Engaging users to adopt interactive feedback mechanisms for information exploration and sense making requires user-interface techniques that go beyond search boxes and lists of links to enable them to better interact with the system and have control over their findings. Modeling user intent online as interaction occurs and even in situations where user feedback is noisy and suboptimal requires machine-learning models that learn online and are able to explore, not just exploit. IR system design must ultimately integrate interactive visualizations, intent prediction, multimodal feedback, and a higher-level context of tasks and goals.
IR systems must be able to help users solve tasks, not just retrieve documents. Users need search engines and user interfaces that adapt to their capabilities and search behavior, rather than require them to adapt to them.
This work was partly supported by the Academy of Finland (278090, Multivire 255725 and the COIN Center of Excellence 251170), TEKES (D2I and Re:KnoW), and the European Commission through the FP7 Project MindSee 611570. Certain data included here is derived from the Web of Science prepared by Thomson Reuters, Inc., Philadelphia, PA. Data is also included from the Digital Libraries of the ACM, IEEE, and Springer.
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Samuel Kaski (email@example.com) is director of the Helsinki Institute for Information Technology HIIT and a professor in the Department of Information and Computer Science at Aalto University, Helsinki, Finland.
Figure 1. Exploring information with interactive intent modeling is based on two principles: visualizing current search intent and direction; and balancing exploration and exploitation of user feedback. The user's cognitive effort is thus reduced, as it is easier to recognize items instead of having to remember them when reformulating queries.
Recent behavioral studies show a large portion of user information-seeking activities are exploratory and characterized by the complex and evolving nature of user information needs.18 As a result, users face the problem of entering correct terms that describe their search intents so the desired information can be retrieved on subsequent iterations. This is one of the major findings of information-seeking research, as identified by Furnas et al.,13 Saracevic and Kantor,21 and Bates.7,8 All demonstrated human communication patterns are not likely well suited to creating written queries. For example, two study subjects in Furnas et al.13 favored the same search term with a probability smaller than 0.2, which was shown to lead to 80%–90% failure rates in many common search situations; Saracevic and Kantor21 and Zhao and Callan25 later obtained similar results. These findings limit the success of various design methodologies for written-query-driven search interfaces, highlighting the importance of the user interface for modeling and discovering users' potential, yet unspecified, search intent.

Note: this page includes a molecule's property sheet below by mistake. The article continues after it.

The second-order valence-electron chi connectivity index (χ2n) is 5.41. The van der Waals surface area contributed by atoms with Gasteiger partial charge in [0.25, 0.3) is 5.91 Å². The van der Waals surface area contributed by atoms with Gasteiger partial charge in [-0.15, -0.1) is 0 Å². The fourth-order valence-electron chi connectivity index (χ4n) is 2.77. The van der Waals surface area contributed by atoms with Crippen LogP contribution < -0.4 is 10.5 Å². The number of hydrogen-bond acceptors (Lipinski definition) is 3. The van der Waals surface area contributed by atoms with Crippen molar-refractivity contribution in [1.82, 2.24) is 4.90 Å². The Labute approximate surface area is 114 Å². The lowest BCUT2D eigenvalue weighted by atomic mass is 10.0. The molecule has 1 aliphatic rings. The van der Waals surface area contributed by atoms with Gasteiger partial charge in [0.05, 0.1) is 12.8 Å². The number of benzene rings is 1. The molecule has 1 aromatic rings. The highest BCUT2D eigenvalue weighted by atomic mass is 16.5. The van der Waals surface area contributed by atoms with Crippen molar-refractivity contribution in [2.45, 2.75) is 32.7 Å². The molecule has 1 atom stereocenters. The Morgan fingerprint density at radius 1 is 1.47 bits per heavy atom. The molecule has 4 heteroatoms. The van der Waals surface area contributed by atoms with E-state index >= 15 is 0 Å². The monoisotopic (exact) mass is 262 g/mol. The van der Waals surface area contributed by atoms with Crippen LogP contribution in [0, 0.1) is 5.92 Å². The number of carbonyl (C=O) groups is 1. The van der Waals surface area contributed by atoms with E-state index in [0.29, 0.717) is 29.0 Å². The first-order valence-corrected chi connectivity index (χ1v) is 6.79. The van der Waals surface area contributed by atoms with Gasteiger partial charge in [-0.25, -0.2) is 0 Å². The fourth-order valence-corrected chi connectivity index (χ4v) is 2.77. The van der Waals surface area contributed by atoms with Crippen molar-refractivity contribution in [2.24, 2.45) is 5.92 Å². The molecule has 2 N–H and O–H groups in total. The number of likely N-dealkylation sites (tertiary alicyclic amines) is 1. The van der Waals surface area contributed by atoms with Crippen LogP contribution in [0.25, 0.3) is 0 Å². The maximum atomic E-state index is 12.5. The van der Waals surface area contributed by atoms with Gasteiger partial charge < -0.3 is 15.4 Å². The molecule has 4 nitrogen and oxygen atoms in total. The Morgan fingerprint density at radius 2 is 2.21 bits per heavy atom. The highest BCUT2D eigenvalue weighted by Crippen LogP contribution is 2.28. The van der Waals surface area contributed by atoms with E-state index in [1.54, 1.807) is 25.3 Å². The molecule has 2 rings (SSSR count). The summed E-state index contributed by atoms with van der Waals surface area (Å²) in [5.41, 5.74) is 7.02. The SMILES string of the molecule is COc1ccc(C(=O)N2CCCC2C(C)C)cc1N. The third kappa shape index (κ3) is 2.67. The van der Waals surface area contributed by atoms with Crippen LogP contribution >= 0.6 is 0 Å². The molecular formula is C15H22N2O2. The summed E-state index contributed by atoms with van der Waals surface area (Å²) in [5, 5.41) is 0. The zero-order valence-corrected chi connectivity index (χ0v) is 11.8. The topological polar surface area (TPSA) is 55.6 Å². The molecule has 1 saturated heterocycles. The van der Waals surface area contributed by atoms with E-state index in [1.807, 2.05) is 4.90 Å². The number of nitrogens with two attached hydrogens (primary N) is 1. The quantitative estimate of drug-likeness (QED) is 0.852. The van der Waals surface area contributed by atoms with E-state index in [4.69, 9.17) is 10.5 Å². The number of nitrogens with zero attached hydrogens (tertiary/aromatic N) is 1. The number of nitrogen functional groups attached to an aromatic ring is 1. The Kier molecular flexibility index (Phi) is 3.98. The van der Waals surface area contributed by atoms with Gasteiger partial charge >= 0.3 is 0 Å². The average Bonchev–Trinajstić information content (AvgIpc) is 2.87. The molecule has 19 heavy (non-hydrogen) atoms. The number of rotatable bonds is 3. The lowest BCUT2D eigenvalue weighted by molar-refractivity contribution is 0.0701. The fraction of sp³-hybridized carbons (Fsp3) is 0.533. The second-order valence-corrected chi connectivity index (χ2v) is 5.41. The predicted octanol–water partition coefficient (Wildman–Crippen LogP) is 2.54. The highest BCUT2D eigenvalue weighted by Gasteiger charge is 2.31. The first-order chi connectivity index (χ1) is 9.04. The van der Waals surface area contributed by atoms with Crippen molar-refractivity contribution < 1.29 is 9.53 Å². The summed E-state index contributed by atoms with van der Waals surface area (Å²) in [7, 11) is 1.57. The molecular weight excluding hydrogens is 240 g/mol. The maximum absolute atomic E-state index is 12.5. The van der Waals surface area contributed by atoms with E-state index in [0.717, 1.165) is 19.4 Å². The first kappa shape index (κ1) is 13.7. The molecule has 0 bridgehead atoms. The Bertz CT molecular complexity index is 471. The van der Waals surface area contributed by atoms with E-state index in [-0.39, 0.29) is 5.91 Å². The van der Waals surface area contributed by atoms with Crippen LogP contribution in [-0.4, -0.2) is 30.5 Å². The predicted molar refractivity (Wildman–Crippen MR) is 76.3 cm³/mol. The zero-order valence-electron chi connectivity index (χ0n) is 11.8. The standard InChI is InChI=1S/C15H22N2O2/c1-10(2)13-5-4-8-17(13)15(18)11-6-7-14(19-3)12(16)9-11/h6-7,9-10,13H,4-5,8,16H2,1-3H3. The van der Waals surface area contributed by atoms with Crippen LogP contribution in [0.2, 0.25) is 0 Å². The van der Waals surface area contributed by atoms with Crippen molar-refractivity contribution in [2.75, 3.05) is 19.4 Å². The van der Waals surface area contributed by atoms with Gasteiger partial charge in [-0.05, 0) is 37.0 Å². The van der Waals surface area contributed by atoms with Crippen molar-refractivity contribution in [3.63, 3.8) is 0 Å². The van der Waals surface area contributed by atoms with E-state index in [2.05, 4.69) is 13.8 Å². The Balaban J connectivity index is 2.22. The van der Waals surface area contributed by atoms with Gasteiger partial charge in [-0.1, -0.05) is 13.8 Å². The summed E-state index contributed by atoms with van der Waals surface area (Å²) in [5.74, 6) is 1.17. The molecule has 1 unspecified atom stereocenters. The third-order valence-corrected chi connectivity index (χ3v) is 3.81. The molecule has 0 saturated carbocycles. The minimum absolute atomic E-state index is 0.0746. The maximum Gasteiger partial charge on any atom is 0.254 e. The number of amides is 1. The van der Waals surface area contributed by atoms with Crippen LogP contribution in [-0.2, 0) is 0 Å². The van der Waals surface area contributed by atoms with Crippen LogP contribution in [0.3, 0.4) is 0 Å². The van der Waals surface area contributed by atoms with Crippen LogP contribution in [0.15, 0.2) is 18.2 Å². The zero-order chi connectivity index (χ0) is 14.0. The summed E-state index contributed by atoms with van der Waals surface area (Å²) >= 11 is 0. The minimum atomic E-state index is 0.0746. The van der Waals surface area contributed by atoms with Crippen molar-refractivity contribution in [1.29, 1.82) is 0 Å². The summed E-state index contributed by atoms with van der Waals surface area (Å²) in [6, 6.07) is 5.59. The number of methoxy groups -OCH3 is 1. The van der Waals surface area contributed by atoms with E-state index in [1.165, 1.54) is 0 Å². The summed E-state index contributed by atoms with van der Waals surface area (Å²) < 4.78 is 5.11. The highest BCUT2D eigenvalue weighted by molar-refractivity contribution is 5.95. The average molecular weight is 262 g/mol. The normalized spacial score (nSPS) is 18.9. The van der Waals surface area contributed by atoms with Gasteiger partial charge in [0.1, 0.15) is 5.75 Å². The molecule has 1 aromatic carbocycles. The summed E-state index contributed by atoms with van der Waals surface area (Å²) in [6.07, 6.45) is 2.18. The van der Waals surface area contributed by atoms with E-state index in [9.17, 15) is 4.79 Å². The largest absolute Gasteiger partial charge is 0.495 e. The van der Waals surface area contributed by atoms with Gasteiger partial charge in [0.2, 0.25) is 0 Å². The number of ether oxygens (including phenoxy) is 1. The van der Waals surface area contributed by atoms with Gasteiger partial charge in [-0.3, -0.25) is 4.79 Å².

The simplistic search interfaces of the current generation of search engines not only force users to focus their cognitive effort on the discovery of information potentially relevant for their search intents, in most cases, they deliver only the search result listing that supports this activity. A system's ability to discover potentially relevant search intents could be better supported by search engines in the first place. As user expressions of information needs are often suboptimal, reflecting only limited evidence of their real search intents, opportunities for IR software developers focus on figuring out ways to get users to negotiate with the search engines to better capture their needs. This goal of utilizing the human information-processing system more effectively in the search process has led researchers to combine work in human-computer interaction, information retrieval, and machine learning to overcome barriers between techniques that rely on only human information-processing capabilities and computational methods employed by search engines.
Other researchers have investigated adaptive and interactive search user interfaces and their effect on retrieval performance. For example, Hearst et al.16 developed a variety of search user interfaces that use filtering and visualization techniques ranging from hierarchical, faceted metadata24 and search result clustering16 to visualization of the similarity between query term and result item.15 Marchionini18 proposed user interfaces to support exploratory search, including browsing and retrieving video content. While these techniques are all highly functional and have shown increased search effectiveness, they exploit only the information already found by the search engine in response to a user's query. They did not take into account that the initial expression and future refinement of information needs are often suboptimal,12 especially when users are unfamiliar with the domain and its vocabulary.
Moreover, users are learning the search vocabulary as they make sense of the information space during the search process; for example, if a user searches for "search engines," techniques that exploit the results already found by the search engine may limit the user's options for exploring beyond the initially found results, as the user is not presented different words for the same highly relevant additional topics (such as "information retrieval" and "information seeking behavior"). Despite these findings, the objective of much current IR system theory is toward systems where the user has limited and often only reactive involvement in the search process.